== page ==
British television sends viewers a "Postcard From Rio" tonight with a message that reads something like "Don't wish you were here."
Poor Rio de Janeiro. Brazil's sensual city by the sea has its problems, and this video visit manages to touch on many of them. Indeed, the list becomes so long -- extreme poverty, rampant street crime, social unrest, bungling bureaucracy, a seemingly indifferent upper class -- you begin to wonder why anybody who has a choice still lives there. Or goes there on a holiday.
And yet, despite the BBC production's mostly negative focus, tropical Rio still manages to display enough of the old charm that you might decide to ignore this postcard and have a look for yourself. Its setting between soaring green mountains and wide golden beaches remains stunning. The old city center retains much of its appealing colonial Portuguese heritage. The locals, called Cariocas, are very friendly. And good food and lively music are staples of life.
The beach scenes alone, exhibiting male and female Cariocas in their famous scanty bathing suits, should be enough to send some travelers flying down to Rio.
But don't tune in to "Postcard," airing tonight on Channel 26 at 9, expecting an intelligent, well-balanced documentary on a sophisticated city in decline. This tour of Rio is mostly a superficial one, though Clive James, the production's author and narrator, manages to keep his 48-minute report interesting and sometimes humorous -- in a snide sort of way.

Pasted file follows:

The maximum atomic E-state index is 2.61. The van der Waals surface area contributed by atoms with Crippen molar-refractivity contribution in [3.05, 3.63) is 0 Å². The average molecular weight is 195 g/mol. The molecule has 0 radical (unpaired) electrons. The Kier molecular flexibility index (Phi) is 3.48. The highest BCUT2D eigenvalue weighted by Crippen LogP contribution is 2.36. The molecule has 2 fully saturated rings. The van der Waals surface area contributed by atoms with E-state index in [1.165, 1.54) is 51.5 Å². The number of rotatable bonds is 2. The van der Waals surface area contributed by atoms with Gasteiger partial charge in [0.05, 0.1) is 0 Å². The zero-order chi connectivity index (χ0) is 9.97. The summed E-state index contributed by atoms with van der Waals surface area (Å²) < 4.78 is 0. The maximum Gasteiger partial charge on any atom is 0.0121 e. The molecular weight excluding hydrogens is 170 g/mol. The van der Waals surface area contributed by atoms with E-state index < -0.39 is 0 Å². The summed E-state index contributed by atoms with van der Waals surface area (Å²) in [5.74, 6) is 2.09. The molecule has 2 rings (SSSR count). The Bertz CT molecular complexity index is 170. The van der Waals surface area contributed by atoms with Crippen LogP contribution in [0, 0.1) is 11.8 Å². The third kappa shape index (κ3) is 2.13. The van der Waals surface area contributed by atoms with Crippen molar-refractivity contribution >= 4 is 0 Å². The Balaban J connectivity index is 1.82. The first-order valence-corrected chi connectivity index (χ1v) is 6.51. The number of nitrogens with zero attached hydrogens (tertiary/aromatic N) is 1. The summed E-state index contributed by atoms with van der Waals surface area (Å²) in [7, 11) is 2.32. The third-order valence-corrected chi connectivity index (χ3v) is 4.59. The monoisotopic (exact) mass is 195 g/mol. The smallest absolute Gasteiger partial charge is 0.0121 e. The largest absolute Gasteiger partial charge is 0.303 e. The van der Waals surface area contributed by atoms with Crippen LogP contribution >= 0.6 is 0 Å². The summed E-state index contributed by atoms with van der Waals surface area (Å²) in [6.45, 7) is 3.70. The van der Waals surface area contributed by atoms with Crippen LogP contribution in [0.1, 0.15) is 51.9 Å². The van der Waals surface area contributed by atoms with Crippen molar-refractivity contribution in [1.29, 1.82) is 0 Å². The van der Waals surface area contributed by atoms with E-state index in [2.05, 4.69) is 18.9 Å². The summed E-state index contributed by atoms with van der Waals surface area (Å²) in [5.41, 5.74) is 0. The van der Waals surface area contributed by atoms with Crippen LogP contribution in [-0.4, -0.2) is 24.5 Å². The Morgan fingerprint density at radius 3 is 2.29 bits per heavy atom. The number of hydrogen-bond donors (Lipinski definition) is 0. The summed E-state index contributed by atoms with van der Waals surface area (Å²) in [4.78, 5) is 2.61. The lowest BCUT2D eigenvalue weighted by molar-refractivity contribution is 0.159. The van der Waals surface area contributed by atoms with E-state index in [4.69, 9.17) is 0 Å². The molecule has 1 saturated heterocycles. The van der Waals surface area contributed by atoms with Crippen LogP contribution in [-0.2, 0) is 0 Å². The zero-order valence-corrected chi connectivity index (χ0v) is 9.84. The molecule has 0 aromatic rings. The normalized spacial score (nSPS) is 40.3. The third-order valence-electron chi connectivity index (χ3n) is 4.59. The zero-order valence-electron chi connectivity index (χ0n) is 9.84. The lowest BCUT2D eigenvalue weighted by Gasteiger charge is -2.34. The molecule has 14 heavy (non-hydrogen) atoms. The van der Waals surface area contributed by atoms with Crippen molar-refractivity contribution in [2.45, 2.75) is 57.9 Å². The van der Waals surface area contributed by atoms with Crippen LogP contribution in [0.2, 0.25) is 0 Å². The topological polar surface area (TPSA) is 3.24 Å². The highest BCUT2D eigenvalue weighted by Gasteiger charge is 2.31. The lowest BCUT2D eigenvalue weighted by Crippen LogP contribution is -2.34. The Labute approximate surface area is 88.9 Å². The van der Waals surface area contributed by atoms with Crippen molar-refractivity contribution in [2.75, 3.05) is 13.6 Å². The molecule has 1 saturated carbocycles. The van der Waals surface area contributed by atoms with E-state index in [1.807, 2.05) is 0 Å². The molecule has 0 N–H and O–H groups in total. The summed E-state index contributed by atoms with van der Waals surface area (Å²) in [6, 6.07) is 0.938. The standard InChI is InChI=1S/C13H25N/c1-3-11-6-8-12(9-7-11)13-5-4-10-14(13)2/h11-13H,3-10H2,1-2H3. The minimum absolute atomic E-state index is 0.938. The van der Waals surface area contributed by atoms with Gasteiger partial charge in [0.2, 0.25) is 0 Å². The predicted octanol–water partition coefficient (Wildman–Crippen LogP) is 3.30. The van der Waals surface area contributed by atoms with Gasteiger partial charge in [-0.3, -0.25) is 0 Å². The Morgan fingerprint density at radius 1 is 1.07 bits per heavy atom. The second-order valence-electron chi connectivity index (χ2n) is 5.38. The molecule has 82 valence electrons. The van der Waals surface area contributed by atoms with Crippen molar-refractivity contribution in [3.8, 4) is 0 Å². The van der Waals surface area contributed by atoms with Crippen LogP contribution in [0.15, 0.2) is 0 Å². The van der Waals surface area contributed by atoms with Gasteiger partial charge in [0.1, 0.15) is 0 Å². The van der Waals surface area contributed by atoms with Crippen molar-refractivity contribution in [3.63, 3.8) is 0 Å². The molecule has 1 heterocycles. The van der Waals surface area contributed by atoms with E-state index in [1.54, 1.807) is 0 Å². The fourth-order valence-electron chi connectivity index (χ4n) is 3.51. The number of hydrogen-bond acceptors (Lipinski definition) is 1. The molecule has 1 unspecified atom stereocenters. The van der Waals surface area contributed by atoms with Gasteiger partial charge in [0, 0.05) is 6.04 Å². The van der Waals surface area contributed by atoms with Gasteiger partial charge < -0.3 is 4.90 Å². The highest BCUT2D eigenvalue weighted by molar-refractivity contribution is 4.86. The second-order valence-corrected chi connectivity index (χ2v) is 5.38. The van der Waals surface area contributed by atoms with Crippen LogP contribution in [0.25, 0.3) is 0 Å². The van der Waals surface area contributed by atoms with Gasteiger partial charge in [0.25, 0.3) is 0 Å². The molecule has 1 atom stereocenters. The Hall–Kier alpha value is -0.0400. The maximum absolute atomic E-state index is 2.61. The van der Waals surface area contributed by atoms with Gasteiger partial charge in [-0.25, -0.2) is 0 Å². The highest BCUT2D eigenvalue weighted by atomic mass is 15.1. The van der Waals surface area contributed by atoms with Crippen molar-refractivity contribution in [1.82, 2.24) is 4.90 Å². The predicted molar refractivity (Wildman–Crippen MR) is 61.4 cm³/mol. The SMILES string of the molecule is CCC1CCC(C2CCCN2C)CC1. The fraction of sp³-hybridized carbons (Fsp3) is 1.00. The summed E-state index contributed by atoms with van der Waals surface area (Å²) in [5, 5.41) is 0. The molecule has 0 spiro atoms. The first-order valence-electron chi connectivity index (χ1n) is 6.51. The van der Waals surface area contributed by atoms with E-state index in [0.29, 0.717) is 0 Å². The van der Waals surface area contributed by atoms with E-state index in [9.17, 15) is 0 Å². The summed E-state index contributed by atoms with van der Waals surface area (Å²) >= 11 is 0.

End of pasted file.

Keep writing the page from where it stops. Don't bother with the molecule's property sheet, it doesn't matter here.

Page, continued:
The best part of the presentation, and the saddest, is a walk through one of Rio's favelas, the notorious hillside slums. As wretched as they are, however, James points out that the favelas are a big step up for a large family forced to live in a cardboard box in a sidewalk gutter.
The silliest, and dullest, episode is a visit to a luxurious Rio motel that rents rooms by the hour, apparently to a clientele of office workers interested in a bit of sex during their lunch break. Does James intend for viewers to believe that Rio has a monopoly on office liaisons?
And some of the reporting is downright unfair. James warns that some visitors apparently have had jewelry snatched from their necks while standing in their hotel lobby. But is this a common occurrence? Or did it happen only once? James doesn't tell us.
One voice of hope comes from a young entrepreneur in the seaside resort of Buzios, northeast of Rio. Brazil's "new generation," he tells James, is developing a social responsibility -- by which he means both a conscience and the courage to attack the city's and the country's problems.
"Postcard" could spark your interest in seeing Rio, or it could frighten you away. James himself is ambivalent. The city "scared me half to death," he sums up, "but I felt alive there."